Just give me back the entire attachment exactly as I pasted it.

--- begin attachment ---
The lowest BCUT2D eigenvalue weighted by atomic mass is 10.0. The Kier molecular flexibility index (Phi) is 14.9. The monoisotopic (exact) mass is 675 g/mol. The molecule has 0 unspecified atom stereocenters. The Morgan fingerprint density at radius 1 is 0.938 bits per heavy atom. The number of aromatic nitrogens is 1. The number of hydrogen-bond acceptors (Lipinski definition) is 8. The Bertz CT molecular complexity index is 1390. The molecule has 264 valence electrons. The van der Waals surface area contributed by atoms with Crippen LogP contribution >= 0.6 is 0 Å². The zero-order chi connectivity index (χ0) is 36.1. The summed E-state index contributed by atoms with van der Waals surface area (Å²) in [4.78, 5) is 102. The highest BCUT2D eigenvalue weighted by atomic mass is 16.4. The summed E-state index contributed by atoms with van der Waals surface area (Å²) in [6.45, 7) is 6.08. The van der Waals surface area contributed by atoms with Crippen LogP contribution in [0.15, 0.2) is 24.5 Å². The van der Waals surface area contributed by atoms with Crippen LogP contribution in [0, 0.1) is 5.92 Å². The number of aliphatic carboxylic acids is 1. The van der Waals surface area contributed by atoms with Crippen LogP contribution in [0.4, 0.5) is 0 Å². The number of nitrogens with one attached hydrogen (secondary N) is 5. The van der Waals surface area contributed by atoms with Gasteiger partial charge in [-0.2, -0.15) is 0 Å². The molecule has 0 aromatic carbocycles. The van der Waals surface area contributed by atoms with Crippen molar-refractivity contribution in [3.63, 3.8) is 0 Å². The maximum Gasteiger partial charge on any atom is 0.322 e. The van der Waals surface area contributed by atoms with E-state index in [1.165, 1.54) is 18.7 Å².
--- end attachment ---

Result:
The lowest BCUT2D eigenvalue weighted by atomic mass is 10.0. The Kier molecular flexibility index (Phi) is 14.9. The monoisotopic (exact) mass is 675 g/mol. The molecule has 0 unspecified atom stereocenters. The Morgan fingerprint density at radius 1 is 0.938 bits per heavy atom. The number of aromatic nitrogens is 1. The number of hydrogen-bond acceptors (Lipinski definition) is 8. The Bertz CT molecular complexity index is 1390. The molecule has 264 valence electrons. The van der Waals surface area contributed by atoms with Crippen LogP contribution >= 0.6 is 0 Å². The zero-order chi connectivity index (χ0) is 36.1. The summed E-state index contributed by atoms with van der Waals surface area (Å²) in [4.78, 5) is 102. The highest BCUT2D eigenvalue weighted by atomic mass is 16.4. The summed E-state index contributed by atoms with van der Waals surface area (Å²) in [6.45, 7) is 6.08. The van der Waals surface area contributed by atoms with Crippen LogP contribution in [0.15, 0.2) is 24.5 Å². The van der Waals surface area contributed by atoms with Crippen LogP contribution in [0, 0.1) is 5.92 Å². The number of aliphatic carboxylic acids is 1. The van der Waals surface area contributed by atoms with Crippen LogP contribution in [0.4, 0.5) is 0 Å². The number of nitrogens with one attached hydrogen (secondary N) is 5. The van der Waals surface area contributed by atoms with Gasteiger partial charge in [-0.2, -0.15) is 0 Å². The molecule has 0 aromatic carbocycles. The van der Waals surface area contributed by atoms with Crippen molar-refractivity contribution in [3.63, 3.8) is 0 Å². The maximum Gasteiger partial charge on any atom is 0.322 e. The van der Waals surface area contributed by atoms with E-state index in [1.165, 1.54) is 18.7 Å².